Milne to consider extended hours

Milne Library could extend its hours during finals week this semester. The library is open from 7:30–1 a.m. on most weekdays, which has spurred interest from some members of the Geneseo community for longer or overnight hours. The library’s current plan would serve as a pilot for any future extension of hours.

Interim Library Director Kate Pitcher indicated that the library—in conjunction with the Office of the Provost—was weighing two options for how the extension would work.

“One of the models we’re looking at is how much it would cost us to be open 24/7, so we would be open 24 hours from the study day [May 4] until the following Wednesday [May 11],” she said. “The other model we’re looking at is if we extended our hours on each end so we were open until 2 a.m. and then reopened at 6 a.m.”

According to Pitcher, at least part of the consideration in both of the possible models are all of the associated expenses. “It’s always been a cost issue,” she said. “It’s always come down to whether or not we could get students to work or employees to work and whether we could find it in the budget.”

Milne Library Business Manager Ryann Lindsay believes that the Provost’s Office will provide the budget provisions soon. “Hopefully, we would know within the next week to two weeks, because, otherwise, it would be a little bit difficult to organize that kind of change in that short a time frame,” Lindsay said. “Hopefully, within a week—two weeks at most.”

For the overnight coverage, Milne would likely have a slightly smaller staff presence than normal. When Milne closes at 1 a.m., Pitcher noted that the building usually has three staff members present.

“Overnight—from say 1–7 a.m.—would just be two staff members,” Pitcher said. “We want to make sure that there’s enough people in the building so that if someone needs to take a break, they can take a break.” Pitcher added that the library will be “working with University Police to make sure that they do regular rounds so we make sure everything is safe and secure.”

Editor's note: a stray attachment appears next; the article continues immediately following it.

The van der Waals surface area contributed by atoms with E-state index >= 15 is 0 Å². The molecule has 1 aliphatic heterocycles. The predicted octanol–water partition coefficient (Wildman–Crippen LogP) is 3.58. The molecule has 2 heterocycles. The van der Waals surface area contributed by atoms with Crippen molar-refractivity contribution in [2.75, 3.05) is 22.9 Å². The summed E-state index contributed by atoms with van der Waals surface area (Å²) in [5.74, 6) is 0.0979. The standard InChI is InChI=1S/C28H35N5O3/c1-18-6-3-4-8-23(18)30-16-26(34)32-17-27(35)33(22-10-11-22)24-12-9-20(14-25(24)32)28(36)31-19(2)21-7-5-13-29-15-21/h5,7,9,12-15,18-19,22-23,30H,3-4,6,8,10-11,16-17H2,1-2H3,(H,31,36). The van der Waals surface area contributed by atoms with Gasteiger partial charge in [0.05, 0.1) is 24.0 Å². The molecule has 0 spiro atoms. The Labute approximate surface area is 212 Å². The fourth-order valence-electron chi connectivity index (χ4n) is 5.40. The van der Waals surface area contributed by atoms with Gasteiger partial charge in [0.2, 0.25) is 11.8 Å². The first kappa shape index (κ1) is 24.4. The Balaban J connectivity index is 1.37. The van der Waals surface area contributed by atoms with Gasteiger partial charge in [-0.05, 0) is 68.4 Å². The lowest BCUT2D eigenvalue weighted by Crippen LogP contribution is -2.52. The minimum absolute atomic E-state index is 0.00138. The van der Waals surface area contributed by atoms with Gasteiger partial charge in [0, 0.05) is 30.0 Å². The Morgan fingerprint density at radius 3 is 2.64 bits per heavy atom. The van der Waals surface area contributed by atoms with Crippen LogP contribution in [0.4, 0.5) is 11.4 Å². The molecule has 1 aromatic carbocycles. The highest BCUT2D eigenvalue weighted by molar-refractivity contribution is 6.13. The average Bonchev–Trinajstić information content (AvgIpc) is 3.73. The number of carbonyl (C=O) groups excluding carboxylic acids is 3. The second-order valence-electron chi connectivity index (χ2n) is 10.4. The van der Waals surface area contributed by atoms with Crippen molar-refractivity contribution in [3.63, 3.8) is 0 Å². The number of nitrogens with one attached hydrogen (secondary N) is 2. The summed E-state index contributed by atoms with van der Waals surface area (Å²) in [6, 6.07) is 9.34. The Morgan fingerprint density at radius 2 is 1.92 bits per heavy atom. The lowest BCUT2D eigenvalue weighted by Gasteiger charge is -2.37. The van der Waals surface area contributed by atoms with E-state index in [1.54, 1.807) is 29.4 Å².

Lindsay emphasized that there has been longstanding interest on campus in a library with longer or overnight hours. “It’s something that has come up a number of times from different groups and we always take it under consideration and see what we can do,” she said. “I’m hopeful that we can pilot some extended hours and see what that looks like.”

Pitcher also indicated a possibility for a regular late night library schedule, depending on demonstrated interest and viability. “We’re going to test it for finals, see how well the response is and then—depending on that—we might even bring it out again in the fall,” she said. “If we were going to be doing any type of full-time coverage, that’s going to have to go through the Provost’s Office.”

The initiative to extend the library’s hours came after interest was expressed during a number of public forums focusing on the search for a new library director. The planned pilot would gauge that interest in real terms and also guide Milne in future decisions regarding the hours.

Pitcher said that whichever model the library uses will be the best way to explore future policies. “We’re going to explore a couple options, but this one makes the most sense because students are familiar with [how the library works],” she said. “U.P. does regular rounds on campus during the overnight hours anyway, so it makes a lot of sense. I know students are finding any nook and cranny they can on campus to study during finals week, so we might as well make the library available if we can.”